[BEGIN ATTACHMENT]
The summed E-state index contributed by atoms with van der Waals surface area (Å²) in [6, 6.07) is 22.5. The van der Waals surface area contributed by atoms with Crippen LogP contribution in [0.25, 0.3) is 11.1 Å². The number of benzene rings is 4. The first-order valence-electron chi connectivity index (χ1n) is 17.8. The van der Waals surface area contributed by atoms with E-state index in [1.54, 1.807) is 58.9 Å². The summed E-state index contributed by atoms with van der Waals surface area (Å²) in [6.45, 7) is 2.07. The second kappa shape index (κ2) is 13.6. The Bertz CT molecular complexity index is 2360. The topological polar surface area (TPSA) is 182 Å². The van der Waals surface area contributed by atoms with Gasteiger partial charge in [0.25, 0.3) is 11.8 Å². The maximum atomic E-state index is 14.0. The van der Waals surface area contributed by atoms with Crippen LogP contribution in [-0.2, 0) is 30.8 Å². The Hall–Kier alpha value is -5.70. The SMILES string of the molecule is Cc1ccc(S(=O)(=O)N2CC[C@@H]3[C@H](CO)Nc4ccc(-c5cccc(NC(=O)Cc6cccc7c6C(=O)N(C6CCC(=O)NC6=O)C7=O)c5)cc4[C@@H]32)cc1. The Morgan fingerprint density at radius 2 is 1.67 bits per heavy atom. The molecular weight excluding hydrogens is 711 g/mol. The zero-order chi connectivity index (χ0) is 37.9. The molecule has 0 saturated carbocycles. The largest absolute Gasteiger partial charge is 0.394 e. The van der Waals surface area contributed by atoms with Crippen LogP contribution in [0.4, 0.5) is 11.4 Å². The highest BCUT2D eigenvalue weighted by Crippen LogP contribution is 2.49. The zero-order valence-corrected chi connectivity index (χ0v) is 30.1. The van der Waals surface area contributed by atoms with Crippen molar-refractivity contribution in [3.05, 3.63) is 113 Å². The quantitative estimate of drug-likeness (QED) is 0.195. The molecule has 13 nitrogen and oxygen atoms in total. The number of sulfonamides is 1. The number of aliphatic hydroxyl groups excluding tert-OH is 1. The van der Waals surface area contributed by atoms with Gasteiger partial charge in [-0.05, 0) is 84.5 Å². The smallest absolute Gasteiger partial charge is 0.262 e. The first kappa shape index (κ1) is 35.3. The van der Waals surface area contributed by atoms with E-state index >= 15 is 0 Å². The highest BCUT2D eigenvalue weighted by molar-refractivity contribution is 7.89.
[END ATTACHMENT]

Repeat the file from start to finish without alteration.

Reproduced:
The summed E-state index contributed by atoms with van der Waals surface area (Å²) in [6, 6.07) is 22.5. The van der Waals surface area contributed by atoms with Crippen LogP contribution in [0.25, 0.3) is 11.1 Å². The number of benzene rings is 4. The first-order valence-electron chi connectivity index (χ1n) is 17.8. The van der Waals surface area contributed by atoms with E-state index in [1.54, 1.807) is 58.9 Å². The summed E-state index contributed by atoms with van der Waals surface area (Å²) in [6.45, 7) is 2.07. The second kappa shape index (κ2) is 13.6. The Bertz CT molecular complexity index is 2360. The topological polar surface area (TPSA) is 182 Å². The van der Waals surface area contributed by atoms with Gasteiger partial charge in [0.25, 0.3) is 11.8 Å². The maximum atomic E-state index is 14.0. The van der Waals surface area contributed by atoms with Crippen LogP contribution in [-0.2, 0) is 30.8 Å². The Hall–Kier alpha value is -5.70. The SMILES string of the molecule is Cc1ccc(S(=O)(=O)N2CC[C@@H]3[C@H](CO)Nc4ccc(-c5cccc(NC(=O)Cc6cccc7c6C(=O)N(C6CCC(=O)NC6=O)C7=O)c5)cc4[C@@H]32)cc1. The Morgan fingerprint density at radius 2 is 1.67 bits per heavy atom. The molecular weight excluding hydrogens is 711 g/mol. The zero-order chi connectivity index (χ0) is 37.9. The molecule has 0 saturated carbocycles. The largest absolute Gasteiger partial charge is 0.394 e. The van der Waals surface area contributed by atoms with Crippen LogP contribution in [0.4, 0.5) is 11.4 Å². The highest BCUT2D eigenvalue weighted by Crippen LogP contribution is 2.49. The zero-order valence-corrected chi connectivity index (χ0v) is 30.1. The van der Waals surface area contributed by atoms with Crippen molar-refractivity contribution in [3.05, 3.63) is 113 Å². The quantitative estimate of drug-likeness (QED) is 0.195. The molecule has 13 nitrogen and oxygen atoms in total. The number of sulfonamides is 1. The number of aliphatic hydroxyl groups excluding tert-OH is 1. The van der Waals surface area contributed by atoms with Gasteiger partial charge in [-0.05, 0) is 84.5 Å². The smallest absolute Gasteiger partial charge is 0.262 e. The first kappa shape index (κ1) is 35.3. The van der Waals surface area contributed by atoms with E-state index >= 15 is 0 Å². The highest BCUT2D eigenvalue weighted by molar-refractivity contribution is 7.89.